As for Jaqueline Floyd, I agree with you Billie, to have a hair style one must have some sense of style. I'm not sure if she suffers from dandruff, but I agree with you that it's a hideous photo.
Perhaps her attack on Moore and the Oscars was her way of saying she's not a "glamor gal." (Her hair conveys that message.) Obviously she's not a "freedom of speech gal" either.

And in the Democracy Now! story today, one thing to remember is that the reporter lying for the Times didn't just do that by himself. His Pulitzer should be stripped. But people chose to follow his reporting and echo it. He's far from the only guilty party.

With one paper in her area, Billie is able to pinpoint all the war cheerleaders who attacked people who spoke out against the war. I'm pretty sure many of you would find that in your own papers.
That's been the point C.I.'s made repeatedly about Judith Miller. She didn't anchor the news on a network (which has a larger audience than the New York Times). Hold her accountable, but don't do so in a way that lets others off the hook.

Floyd, Blow, Cowlinshaw and others should be held accountable by the readers of the Dallas Morning News. You can be sure that when lies about Hiroshima were being printed in the Times, all over the country fools elected to run with them. I hope the people Billie wrote about were fools. It seems like there's a pattern and that suggests that the topics and stances didn't "just happen." But I'll leave the second guessing to others. (Except with regard to Floyd's hair "style." It's hair. It's not style. And don't they get any sun in Texas?)

All across the country, events will be going on to raise awareness of what happened when Hiroshima and Nagasaki were bombed and to stand for peace. If you're interested in participating an event, I'll provide the following.

"August 6-9: No Nukes! No Wars! Defend Democracy! National Days of Remembrance and Action 1945-2005 July 12th, 2005" (United For Peace and Justice)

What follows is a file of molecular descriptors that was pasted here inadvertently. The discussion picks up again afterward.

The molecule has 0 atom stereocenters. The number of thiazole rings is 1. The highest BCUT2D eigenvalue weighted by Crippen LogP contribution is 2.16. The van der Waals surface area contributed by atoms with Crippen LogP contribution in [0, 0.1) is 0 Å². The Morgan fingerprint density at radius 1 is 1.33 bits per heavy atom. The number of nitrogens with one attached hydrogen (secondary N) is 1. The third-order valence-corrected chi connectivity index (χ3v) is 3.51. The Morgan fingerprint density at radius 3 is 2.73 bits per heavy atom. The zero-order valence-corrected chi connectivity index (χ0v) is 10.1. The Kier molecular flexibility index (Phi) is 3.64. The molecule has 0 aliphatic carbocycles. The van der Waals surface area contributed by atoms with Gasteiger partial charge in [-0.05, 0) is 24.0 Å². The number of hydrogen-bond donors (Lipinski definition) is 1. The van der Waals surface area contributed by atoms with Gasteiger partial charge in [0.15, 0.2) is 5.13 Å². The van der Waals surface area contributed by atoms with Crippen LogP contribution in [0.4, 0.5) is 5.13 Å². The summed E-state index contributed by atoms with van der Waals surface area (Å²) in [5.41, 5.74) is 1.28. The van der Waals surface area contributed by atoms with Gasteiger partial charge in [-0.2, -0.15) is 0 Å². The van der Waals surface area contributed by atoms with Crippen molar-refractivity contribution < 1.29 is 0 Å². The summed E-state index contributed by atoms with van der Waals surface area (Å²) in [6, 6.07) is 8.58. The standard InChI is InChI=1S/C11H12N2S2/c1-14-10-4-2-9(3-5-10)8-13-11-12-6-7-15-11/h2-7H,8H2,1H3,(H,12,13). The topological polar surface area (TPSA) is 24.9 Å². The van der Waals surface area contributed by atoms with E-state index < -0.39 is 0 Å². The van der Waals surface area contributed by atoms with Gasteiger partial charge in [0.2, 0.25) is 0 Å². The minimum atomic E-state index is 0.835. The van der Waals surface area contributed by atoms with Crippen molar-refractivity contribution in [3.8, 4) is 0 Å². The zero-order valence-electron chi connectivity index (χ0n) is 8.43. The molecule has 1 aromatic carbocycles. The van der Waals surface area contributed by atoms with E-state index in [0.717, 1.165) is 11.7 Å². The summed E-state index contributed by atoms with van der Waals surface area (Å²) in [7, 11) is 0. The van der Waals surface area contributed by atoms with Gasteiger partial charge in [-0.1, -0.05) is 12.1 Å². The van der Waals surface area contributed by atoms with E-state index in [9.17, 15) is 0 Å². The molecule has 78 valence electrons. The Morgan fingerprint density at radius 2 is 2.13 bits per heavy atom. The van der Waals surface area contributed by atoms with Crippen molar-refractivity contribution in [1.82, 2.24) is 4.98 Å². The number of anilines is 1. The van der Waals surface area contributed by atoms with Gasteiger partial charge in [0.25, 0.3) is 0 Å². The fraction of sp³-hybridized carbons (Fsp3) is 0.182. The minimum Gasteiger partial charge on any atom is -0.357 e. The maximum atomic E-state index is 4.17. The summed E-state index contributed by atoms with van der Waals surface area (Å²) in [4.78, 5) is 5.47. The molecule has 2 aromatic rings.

August 6 and 9, 2005 mark the 60th anniversaries of the atomic bombings of Hiroshima and Nagasaki by the United States. Join with tens of thousands of people at four central US nuclear weapons sites to call for an end to the development and production of nuclear bombs.
Join UFPJ member groups and the global majority to say NO! to militarism, war and oppression, and YES! to democracy nonviolence, justice and a more secure world for all. On May 1, 40,000 people marched to the United Nations to demand global disarmament. While the Bush Administration stymied global attempts to move toward nuclear disarmament, our voices reinforced the critical need for nuclear abolition to remain a part of the agenda.

In Iraq, they never found nuclear or other weapons of mass destruction, yet the daily reality of death and destruction continues, sparked by the Bush administration's invasion and fueled by the ongoing U.S. military occupation. A majority of people in this nation now oppose the war, but the White House and most members of Congress are resisting the only solution to the crisis: bring the troops home immediately.

This year, the 60th anniversaries of the US atomic bombings of Hiroshima and Nagasaki also coincide with the 40th anniversary of the 1965 Voting Rights Act on August 3, 2005. Ensuring our basic voting and civil rights is at the heart of keeping our democracy alive and healthy. A vibrant democracy with open public debate is essential to keep US power in check. Given that US power is directly expressed and projected through its possession and threat to use nuclear weapons, the links between democracy, power and nuclear weapons becomes clear. Click here to read a
statement drafted by US nuclear abolitions in February 1999 that addresses these crucial links.

Join UFPJ member groups as we send our message loud and clear to decision-makers and the public at large: End the war in Iraq; End the threat of nuclear annihilation; Ensure a democratic future for all!

We found the missing weapons of mass destruction. On August 6, we will take our voices to the active nuclear weapons sites across the country. We demand an end to US nuclear weapons development, production and testing. We demand an end to wars of empire and an end to nuclear excuses for war.

*UFPJ Nuclear Disarmament Campaign*

I hope everyone has a great weekend.

"Peace Quotes" (Peace Center)
The sad truth is that most evil is done by people who never make up their minds to be good or evil.
Hannah Arendt, 20th-century German political philosopher and author